Sunday, March 18, 2012

How I Love a New Guitar and a Big Breakthrough!

Saturday afternoon, after deciding that playing this weekend was pointless, I picked up my newly-acquired Yamaha EG112 from Shepperd's guitar shop. I wasn't actually sure it was finished as he hadn't called me, but we were out running errands on that side of town so I figured we might as well pop in to see how things were going.

Apparently things didn't go well. At least, not at first.

When I told Mr. Shepperd what I was there to pick up, he said, "Ah, yes. The infamous Yamaha." Then he told me to come back to the work bench area because he needed to show me something. Despite the fact that I was prepared to screw this guitar to the wall as a decoration, my heart sank a little. It sank even more when he held up a guitar neck with a Yamaha headstock dangling by a few splinters at the nut.

Yep. That was my guitar neck. I figured I just spent $50 to have a box of parts boxed up.

Nope. Mr. Shepperd said not to worry, it had all worked out just fine. "OK, sure," I'm thinking. "But at what price?" As he pulled my guitar out of its case and showed me the brand new neck and finger board my wallet actually winced a little. "No charge," he said. "It happens." The original neck had a slight outward bow to it even with the tension rod loosened completely. So, he tried to "massage" the neck into shape - something he says he's done a thousand times or more - and it just sort of exploded like a maple baseball bat. He says that's happened to him two or three times but never quite as violently as it did with my Yamaha. He had a nice little nick on his hand to prove it.

As it happened, he had a bunch of brand new necks in stock and one of them fit my Yamaha just fine. He had to cut the high end of the finger board down about two frets to fit on my EG112 body.  The jacked up frets on my original finger board were no longer an issue. Oh, and because the headstock on the replacement neck had slightly different sized holes than my stock Yamaha neck, he put new tuners on it, too. Of course, I no longer have a headstock with "Yamaha" emblazoned on it - but I consider that almost an added advantage. I now have NOTHING on my headstock - no brand at all, which sort of makes it look like I've got some sort of custom-built one-off guitar. Which, I guess I sort of do.

I definitely got my $50 worth and I'll definitely take my next set-up job to Mr. Shepperd.

So, when we finally got home from running errands, I was eager to play with my new toy. All the angst of the past few nights sort of dissolved in the excitement of having a practically brand new guitar. I couldn't wait to play it. So, I did.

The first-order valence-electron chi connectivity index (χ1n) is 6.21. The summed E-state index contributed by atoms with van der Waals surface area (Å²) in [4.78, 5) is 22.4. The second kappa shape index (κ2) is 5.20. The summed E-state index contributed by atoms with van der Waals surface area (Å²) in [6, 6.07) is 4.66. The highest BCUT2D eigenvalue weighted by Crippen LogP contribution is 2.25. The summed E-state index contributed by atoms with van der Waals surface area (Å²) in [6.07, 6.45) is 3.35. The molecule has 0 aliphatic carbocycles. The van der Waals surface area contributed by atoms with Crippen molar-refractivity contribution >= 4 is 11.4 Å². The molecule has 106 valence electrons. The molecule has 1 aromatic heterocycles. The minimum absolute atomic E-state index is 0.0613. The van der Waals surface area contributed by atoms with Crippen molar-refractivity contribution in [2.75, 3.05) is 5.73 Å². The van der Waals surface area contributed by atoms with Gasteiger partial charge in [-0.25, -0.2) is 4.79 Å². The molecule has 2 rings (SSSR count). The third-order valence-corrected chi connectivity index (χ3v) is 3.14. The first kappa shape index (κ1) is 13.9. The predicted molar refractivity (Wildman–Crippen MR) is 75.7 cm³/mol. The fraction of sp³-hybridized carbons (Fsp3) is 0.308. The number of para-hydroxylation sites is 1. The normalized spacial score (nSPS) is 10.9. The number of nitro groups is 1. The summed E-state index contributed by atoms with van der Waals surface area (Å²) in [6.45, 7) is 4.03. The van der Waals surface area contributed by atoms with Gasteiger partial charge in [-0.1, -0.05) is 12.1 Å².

This thing is awesome. Sounds fantastic except possibly when I have the selector all the way on the neck pick-up and the tone adjustment set toward the high end; then it sounds a lot like a bagpipe. Which could actually be quite cool, I guess. Sustain is beyond anything I've ever played. It just keeps going until I physically mute the strings. Whammy bar works and doesn't seem to cause any tuning issues. And, it's much lighter in weight than my LP Special II or Junior. It does ride a bit lower in the strap than my Epi's and I may need a shorter strap to get things situated where I want them.

I immediately bumped a couple of songs up above the 200k mark (Run Back to Your Side, chords, and Angela, single notes) - something I'd been trying to do all week on my SII with no success. And, I managed to better my RS Forum Weekly Challenge Song score by about 3000 points (Surf Hell up to 205,787). Count me one happy customer, Mr. Shepperd!

Although I said I wasn't going to do any new songs for a while yet, I even jumped in on the chord part of Free Bird with my son in multiplayer mode. And, I started working my second of the three Christmas DLC songs - Carol of the Bells.

The De Armond M65 is on its way this week. Not sure whether I'll take it straight to Shepperd's or hold off until I can afford to have the SII set up at the same time. (In fact, I'm not sure I'll even have the M65 set-up; I may just pull the pick-ups off and use them on my Special.)

One thing this taught me is that you've got to keep fresh strings on your guitar. I don't know how much of my success Saturday evening was the guitar and how much of it was simply new strings, but I suspect very strongly that much of my agony with the SII last week was a result of worn out strings. I put new coated strings on the SII about a month ago and it sounded great until very recently. Lately, however, it has started to sound a bit off. Especially the G-string. Playing 2-3 hours (or more) per day for a month is probably grounds for replacing strings, right?

I learned my lesson on buying cheap strings (see earlier post), but I really hadn't been thinking about how soon I might need to restring given the amount of playing I do. If anyone has a good rule of thumb or other input on how often to change strings, I'd love to hear it. Seems like something that would be useful for all RS players to be aware of.


  1. Hey,
    It is good to hear you got your MOJO back! I usually keep strings till they stop staying in tune.

    One thing i am curious about is how the pickups would affect RS. I am waitin on the PC and only have one guitar, but it wouldn't surprise me if some pickups (when you are at the highest levels) work better than others. For example if a guitar had a lot of electrical noise or hum or distortion or somehow didn't match what RS was looking for, i would expect it to miss notes.

    Have fun,

    1. That's an excellent point, Tim. It seems like the pickups on my EG112 are much quieter than the ones on my Special II. Maybe that accounts for some of the improvements in my scores. . . Worth checking out! Let me get my kid guitars project knocked out and I'll start looking at pickups.